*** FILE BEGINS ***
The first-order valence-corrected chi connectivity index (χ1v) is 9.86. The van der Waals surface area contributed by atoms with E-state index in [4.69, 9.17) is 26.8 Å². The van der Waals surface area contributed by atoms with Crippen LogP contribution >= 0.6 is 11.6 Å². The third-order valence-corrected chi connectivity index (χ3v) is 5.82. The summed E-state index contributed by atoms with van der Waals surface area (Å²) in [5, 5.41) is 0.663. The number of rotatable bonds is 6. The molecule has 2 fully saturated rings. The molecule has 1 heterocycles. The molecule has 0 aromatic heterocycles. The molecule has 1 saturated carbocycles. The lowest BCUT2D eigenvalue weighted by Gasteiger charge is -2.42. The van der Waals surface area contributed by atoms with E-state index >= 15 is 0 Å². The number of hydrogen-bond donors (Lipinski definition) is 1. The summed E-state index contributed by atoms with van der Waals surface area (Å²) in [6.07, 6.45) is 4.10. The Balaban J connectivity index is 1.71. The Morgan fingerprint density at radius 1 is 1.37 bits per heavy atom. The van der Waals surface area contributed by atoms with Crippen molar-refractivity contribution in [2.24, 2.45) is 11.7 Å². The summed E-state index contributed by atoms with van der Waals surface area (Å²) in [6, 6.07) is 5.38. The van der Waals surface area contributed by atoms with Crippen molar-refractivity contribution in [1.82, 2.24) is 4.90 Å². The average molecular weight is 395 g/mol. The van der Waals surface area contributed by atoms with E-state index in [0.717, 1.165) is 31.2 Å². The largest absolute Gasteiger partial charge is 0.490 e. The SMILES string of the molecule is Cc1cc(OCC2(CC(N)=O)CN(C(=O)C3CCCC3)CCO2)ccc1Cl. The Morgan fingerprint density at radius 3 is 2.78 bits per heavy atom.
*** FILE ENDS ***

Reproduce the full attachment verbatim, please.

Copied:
The first-order valence-corrected chi connectivity index (χ1v) is 9.86. The van der Waals surface area contributed by atoms with E-state index in [4.69, 9.17) is 26.8 Å². The van der Waals surface area contributed by atoms with Crippen LogP contribution >= 0.6 is 11.6 Å². The third-order valence-corrected chi connectivity index (χ3v) is 5.82. The summed E-state index contributed by atoms with van der Waals surface area (Å²) in [5, 5.41) is 0.663. The number of rotatable bonds is 6. The molecule has 2 fully saturated rings. The molecule has 1 heterocycles. The molecule has 0 aromatic heterocycles. The molecule has 1 saturated carbocycles. The lowest BCUT2D eigenvalue weighted by Gasteiger charge is -2.42. The van der Waals surface area contributed by atoms with E-state index >= 15 is 0 Å². The number of hydrogen-bond donors (Lipinski definition) is 1. The summed E-state index contributed by atoms with van der Waals surface area (Å²) in [6.07, 6.45) is 4.10. The Balaban J connectivity index is 1.71. The Morgan fingerprint density at radius 1 is 1.37 bits per heavy atom. The van der Waals surface area contributed by atoms with Crippen molar-refractivity contribution in [2.24, 2.45) is 11.7 Å². The summed E-state index contributed by atoms with van der Waals surface area (Å²) in [6, 6.07) is 5.38. The van der Waals surface area contributed by atoms with Crippen molar-refractivity contribution in [1.82, 2.24) is 4.90 Å². The average molecular weight is 395 g/mol. The van der Waals surface area contributed by atoms with E-state index in [0.717, 1.165) is 31.2 Å². The largest absolute Gasteiger partial charge is 0.490 e. The SMILES string of the molecule is Cc1cc(OCC2(CC(N)=O)CN(C(=O)C3CCCC3)CCO2)ccc1Cl. The Morgan fingerprint density at radius 3 is 2.78 bits per heavy atom.